About the same time it was feared the ammunition would run short. There was a lot of powder and ammunition for Sharpe's rifles at the house of a free-state man on the Santa Fe road. The problem was how to get it into town. At last two ladies, Mrs. S. N. Wood and Mrs. G. W. Brown, offered to get it. They went out in a buggy and were not molested. After reaching their destination they stowed the powder and caps and other things among their clothing and started back. The ruffians pickets were too gallant to molest ladies, and allowed them to pass the lines, and they brought their load triumphantly into town. The ladies helped in many other ways besides feeding the multitudes. Thus the whole population joined in the defense. There was nothing else to be done, and nothing else was done. The siege began about December 1st and continued about a week. The general response of free-state men everywhere to "help Lawrence" was very encouraging. They did come from all parts and in every conceivable manner, on foot, on horseback and in wagons; singly and in squads and companies. Companies came in from Bloomington, Palmyra, Ottawa Creek, Osawatomie and Topeka. The coming of a well armed company from Topeka was the occasion of great enthusiasm and a source of much encouragement. Localities were forgotten in the common danger. To let Lawrence fall was to expose all these settlements to a similar fate. It was one of those events which helped to bind the free-state men together, and prepare them the better for the long conflict that was coming. No matter where they lived they were all here for a common purpose, and they worked together to a common end. They began to understand the gravity of the conflict, but no one was inclined to draw back. The more serious the conflict the more firm was their resolve. "Their courage rose with danger."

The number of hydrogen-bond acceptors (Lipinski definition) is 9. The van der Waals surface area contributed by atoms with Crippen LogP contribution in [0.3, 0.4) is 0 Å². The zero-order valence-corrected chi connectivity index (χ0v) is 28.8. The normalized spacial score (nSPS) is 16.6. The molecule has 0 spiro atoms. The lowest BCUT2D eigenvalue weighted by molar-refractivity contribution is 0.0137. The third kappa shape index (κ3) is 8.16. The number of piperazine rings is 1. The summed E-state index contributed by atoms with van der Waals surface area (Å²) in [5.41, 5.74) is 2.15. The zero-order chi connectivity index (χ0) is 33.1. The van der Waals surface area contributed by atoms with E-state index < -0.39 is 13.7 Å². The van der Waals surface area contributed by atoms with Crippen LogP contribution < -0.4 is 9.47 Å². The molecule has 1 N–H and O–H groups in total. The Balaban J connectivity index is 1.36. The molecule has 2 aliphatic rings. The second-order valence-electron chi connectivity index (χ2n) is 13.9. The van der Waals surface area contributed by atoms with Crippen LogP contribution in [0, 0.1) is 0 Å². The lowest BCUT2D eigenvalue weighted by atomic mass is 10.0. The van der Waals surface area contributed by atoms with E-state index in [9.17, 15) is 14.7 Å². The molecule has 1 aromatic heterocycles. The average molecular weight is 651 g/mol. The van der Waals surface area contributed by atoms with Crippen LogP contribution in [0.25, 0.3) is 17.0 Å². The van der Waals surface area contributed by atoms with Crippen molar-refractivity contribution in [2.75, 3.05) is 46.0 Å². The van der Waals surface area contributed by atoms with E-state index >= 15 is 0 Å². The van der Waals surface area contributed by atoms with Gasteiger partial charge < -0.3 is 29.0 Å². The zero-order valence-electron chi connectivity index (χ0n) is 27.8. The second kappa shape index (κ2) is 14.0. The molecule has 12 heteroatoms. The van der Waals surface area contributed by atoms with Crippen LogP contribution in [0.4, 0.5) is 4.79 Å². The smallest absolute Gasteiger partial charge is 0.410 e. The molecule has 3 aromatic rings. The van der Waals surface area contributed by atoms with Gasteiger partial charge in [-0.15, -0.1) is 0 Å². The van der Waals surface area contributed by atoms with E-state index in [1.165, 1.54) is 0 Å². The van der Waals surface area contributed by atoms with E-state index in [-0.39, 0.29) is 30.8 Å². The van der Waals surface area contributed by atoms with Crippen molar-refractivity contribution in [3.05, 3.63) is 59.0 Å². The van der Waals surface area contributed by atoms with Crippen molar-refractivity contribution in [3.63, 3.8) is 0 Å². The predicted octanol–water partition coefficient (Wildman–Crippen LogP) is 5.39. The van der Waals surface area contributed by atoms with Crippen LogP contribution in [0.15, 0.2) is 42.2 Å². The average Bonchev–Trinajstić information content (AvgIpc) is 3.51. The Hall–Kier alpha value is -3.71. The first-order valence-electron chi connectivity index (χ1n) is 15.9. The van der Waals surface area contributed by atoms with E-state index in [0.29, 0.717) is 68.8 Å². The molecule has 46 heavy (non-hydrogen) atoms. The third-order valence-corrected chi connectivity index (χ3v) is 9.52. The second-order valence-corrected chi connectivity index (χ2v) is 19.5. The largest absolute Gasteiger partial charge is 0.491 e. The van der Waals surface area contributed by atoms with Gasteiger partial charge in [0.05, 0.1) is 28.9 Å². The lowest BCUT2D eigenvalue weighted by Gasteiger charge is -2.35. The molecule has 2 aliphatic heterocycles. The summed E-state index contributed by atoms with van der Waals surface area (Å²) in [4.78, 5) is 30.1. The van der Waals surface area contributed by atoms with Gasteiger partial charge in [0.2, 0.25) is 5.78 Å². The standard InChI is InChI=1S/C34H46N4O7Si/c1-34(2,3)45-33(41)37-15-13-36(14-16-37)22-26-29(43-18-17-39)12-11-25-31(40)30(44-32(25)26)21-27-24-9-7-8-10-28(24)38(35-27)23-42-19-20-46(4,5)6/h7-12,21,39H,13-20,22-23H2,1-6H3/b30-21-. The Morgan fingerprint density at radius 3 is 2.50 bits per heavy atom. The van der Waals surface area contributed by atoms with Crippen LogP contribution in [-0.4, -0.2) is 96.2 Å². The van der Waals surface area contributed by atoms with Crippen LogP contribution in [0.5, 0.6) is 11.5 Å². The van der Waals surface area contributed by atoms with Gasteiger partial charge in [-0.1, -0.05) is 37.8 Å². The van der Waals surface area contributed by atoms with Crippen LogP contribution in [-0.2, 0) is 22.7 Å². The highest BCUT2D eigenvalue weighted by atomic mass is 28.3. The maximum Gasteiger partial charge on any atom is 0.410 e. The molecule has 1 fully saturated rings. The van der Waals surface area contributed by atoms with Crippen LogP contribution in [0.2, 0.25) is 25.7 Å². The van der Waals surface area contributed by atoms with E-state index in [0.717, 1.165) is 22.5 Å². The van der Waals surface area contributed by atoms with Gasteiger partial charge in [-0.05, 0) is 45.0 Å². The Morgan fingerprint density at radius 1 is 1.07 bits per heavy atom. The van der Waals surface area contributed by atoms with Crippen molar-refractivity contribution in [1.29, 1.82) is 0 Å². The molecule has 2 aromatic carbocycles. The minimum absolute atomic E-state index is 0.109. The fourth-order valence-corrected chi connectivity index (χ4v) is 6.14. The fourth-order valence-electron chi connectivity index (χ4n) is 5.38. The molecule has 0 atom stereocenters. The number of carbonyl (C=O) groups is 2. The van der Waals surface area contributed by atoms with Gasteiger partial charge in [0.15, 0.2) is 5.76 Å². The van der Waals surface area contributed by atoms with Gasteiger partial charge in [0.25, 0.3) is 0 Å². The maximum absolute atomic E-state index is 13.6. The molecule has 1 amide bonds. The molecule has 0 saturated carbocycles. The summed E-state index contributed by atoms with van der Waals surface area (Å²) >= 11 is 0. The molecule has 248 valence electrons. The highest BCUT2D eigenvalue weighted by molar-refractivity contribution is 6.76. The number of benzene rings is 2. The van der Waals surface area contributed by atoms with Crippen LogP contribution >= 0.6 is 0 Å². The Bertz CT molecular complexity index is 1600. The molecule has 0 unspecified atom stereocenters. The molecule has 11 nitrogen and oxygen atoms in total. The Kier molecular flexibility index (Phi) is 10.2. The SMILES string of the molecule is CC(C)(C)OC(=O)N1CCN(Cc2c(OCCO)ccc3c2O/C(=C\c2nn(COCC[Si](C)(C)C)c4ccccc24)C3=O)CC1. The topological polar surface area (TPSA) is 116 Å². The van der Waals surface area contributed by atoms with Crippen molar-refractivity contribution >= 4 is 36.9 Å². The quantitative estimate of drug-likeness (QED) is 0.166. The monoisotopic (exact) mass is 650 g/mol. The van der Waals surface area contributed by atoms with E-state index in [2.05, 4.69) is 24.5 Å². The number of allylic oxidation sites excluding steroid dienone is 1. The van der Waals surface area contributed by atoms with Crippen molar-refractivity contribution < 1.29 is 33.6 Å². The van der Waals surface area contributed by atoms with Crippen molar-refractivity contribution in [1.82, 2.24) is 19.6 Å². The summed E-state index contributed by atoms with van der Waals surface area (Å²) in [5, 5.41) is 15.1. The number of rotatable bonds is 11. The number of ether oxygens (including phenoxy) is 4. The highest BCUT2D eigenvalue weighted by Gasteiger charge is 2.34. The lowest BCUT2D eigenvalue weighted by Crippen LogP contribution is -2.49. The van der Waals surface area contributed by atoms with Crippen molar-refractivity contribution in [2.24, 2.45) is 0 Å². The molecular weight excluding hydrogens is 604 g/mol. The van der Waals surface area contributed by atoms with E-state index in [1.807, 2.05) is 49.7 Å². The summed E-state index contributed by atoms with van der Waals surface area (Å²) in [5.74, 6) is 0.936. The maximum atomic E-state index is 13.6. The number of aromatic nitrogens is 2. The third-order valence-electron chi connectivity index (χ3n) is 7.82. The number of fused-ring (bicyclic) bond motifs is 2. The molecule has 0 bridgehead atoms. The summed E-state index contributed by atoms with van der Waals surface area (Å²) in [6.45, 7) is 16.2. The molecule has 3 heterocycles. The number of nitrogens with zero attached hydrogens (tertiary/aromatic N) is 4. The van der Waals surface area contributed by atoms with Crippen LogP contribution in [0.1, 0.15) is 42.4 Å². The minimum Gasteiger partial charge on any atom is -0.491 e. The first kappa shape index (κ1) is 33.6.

rich brown textured divider line